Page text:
In this episode, we’re joined by Devra Langsam, publisher of Spockanalia and organizer of the first Star Trek convention in 1972 in NY, and Lynn Cohen-Koehler, who helped organize the first Philadelphia convention in 1975. We discuss how Star Trek changed the face of fandom and science fiction conventions, the history of early conventions, the rise of the “corporate” con, and how cons and con culture have evolved over the last 45 years.
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Hosts: Jarrah, Sue
Guests: Devra Langsam and Lynn Cohen-Koehler
Download Transcript: PDF or Word
- The Making of the Trek Conventions by Joan Winston (1977)
- Journeymen of Fandom
- World Fantasy Convention
- SmofCon – The Convention Planner’s Conference
Episode Image: Registration desk at the first official Star Trek convention in 1972. (Photo by Charles Frattini/NY Daily News Archive via Getty Images)
We’re Having a Giveaway!
Women at Warp is having a giveaway for two Star Trek Infinity Scarves from the Her Universe 50th Anniversary Collection. The scarves are 100% viscose and measure 13″ x 40″ (80″ doubled over since they’re infinity scarves). Entry is open to listeners in all countries.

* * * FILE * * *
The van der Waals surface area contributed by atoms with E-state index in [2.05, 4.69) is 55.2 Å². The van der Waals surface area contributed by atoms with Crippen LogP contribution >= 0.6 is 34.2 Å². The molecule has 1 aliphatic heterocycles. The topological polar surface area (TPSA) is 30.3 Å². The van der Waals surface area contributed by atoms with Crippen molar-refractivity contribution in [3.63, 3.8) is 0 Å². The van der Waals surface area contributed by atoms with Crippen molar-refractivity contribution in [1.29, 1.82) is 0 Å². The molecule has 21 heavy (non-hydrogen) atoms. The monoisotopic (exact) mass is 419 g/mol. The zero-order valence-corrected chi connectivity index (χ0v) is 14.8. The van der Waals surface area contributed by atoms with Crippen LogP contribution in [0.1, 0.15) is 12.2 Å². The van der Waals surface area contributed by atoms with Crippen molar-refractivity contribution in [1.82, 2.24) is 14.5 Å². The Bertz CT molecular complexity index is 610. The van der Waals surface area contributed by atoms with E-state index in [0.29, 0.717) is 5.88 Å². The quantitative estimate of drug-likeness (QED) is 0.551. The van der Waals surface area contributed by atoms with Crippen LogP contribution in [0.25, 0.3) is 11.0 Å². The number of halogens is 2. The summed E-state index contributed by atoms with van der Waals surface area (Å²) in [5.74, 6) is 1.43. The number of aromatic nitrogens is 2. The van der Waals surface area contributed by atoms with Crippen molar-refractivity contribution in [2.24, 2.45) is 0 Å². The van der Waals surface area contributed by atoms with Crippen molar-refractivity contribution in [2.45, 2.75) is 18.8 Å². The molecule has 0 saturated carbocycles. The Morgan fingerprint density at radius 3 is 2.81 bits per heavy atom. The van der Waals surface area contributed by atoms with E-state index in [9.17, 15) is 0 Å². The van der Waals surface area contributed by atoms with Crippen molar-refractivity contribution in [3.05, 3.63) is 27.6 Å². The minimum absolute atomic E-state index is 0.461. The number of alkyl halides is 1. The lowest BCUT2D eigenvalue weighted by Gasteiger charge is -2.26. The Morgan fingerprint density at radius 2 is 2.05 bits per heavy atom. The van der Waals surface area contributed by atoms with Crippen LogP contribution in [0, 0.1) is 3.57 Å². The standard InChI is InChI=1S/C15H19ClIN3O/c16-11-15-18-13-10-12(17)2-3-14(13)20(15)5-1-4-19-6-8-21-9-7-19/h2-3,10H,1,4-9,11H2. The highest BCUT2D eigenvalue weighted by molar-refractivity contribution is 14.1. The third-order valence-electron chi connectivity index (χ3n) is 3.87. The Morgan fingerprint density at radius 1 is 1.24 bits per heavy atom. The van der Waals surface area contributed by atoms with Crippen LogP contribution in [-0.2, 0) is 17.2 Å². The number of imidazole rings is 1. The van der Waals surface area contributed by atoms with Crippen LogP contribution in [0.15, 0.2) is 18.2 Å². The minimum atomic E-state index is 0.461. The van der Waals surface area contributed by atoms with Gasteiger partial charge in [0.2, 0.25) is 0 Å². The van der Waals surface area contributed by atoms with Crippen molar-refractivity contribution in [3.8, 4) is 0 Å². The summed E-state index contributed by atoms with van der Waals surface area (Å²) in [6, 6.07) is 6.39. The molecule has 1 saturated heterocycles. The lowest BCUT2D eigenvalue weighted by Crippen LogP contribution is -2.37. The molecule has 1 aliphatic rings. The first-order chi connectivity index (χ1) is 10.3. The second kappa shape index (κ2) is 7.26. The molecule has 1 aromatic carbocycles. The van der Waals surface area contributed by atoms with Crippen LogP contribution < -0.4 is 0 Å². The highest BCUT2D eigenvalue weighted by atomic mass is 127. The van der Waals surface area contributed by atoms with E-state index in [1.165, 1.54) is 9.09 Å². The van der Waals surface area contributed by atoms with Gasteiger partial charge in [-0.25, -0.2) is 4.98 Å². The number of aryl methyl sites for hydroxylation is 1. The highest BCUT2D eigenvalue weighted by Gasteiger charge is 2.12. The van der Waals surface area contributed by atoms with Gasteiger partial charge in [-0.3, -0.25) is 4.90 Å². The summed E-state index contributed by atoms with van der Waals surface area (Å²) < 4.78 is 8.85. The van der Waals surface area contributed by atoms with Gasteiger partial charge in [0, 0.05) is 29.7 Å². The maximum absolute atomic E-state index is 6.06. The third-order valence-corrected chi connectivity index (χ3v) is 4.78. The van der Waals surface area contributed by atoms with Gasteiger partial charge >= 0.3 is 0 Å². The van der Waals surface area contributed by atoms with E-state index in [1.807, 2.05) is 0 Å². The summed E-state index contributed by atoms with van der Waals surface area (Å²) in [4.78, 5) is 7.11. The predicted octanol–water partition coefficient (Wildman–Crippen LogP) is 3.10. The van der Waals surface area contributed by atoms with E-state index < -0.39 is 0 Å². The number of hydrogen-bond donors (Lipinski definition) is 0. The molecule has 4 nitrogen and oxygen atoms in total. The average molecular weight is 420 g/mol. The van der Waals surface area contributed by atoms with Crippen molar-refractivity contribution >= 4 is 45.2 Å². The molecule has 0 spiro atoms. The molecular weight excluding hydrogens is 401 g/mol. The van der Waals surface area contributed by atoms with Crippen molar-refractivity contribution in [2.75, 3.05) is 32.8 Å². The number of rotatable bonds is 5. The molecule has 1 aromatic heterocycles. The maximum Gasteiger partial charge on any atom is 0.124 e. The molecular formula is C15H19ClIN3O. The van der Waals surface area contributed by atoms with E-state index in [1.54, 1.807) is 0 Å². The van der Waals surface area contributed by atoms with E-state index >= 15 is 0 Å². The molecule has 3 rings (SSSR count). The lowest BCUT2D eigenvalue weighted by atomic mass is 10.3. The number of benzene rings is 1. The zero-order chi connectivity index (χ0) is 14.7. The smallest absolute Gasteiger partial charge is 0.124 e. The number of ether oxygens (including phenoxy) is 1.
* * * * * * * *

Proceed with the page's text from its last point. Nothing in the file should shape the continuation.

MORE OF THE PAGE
To Enter: Send an email to firstname.lastname@example.org with the subject line “Giveaway” and briefly tell us your favorite part of Discovery or why you’re not watching. Each respondent will be entered into a randomizer and two (2) winners will be chosen. Responses may be collected into blog post. Entry will remain open until noon:eastern on November 12.
This was amazing! Hearing those brilliant women talk about what they did. How the advanced fandom. Talk about pioneers!! Hats off to them. Thank you for having them on.
I want to add in the old days people would get upset if I used foul language in fanfics. Anyone reading them would be upset if they saw foul language in a story. Arguments this was not broadcast television or professional publication fell on deaf ears. I knew people who were shocked by STAR TREK IV.
I really enjoyed this show!!! It was totally excellent!!! I really liked fanzines. I spent hours reading them. The good thing about the web is you do not have to go through an editor to get published. This does not reflect on fanzine editors.
Below is a link for a story that was rejected by three fanzine editors a long time ago: